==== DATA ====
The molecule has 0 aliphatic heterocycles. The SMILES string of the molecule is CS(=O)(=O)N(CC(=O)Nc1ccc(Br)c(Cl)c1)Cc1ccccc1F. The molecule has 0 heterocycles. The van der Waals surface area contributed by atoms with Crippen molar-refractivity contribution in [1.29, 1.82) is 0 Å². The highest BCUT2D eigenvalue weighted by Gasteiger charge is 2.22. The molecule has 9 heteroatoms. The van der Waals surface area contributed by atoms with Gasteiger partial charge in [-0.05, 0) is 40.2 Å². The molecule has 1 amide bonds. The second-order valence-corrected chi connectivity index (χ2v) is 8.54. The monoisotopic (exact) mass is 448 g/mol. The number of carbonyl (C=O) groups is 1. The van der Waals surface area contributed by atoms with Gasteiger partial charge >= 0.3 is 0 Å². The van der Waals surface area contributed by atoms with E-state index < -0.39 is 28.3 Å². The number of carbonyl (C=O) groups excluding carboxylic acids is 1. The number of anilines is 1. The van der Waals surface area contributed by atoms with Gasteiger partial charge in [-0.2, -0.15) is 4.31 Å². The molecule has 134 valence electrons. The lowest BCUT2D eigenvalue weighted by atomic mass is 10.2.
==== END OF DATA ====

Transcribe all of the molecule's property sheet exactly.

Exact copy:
The molecule has 0 aliphatic heterocycles. The SMILES string of the molecule is CS(=O)(=O)N(CC(=O)Nc1ccc(Br)c(Cl)c1)Cc1ccccc1F. The molecule has 0 heterocycles. The van der Waals surface area contributed by atoms with Crippen molar-refractivity contribution in [1.29, 1.82) is 0 Å². The highest BCUT2D eigenvalue weighted by Gasteiger charge is 2.22. The molecule has 9 heteroatoms. The van der Waals surface area contributed by atoms with Gasteiger partial charge in [-0.05, 0) is 40.2 Å². The molecule has 1 amide bonds. The second-order valence-corrected chi connectivity index (χ2v) is 8.54. The monoisotopic (exact) mass is 448 g/mol. The number of carbonyl (C=O) groups is 1. The van der Waals surface area contributed by atoms with Gasteiger partial charge >= 0.3 is 0 Å². The van der Waals surface area contributed by atoms with E-state index < -0.39 is 28.3 Å². The number of carbonyl (C=O) groups excluding carboxylic acids is 1. The number of anilines is 1. The van der Waals surface area contributed by atoms with Gasteiger partial charge in [-0.2, -0.15) is 4.31 Å². The molecule has 134 valence electrons. The lowest BCUT2D eigenvalue weighted by atomic mass is 10.2.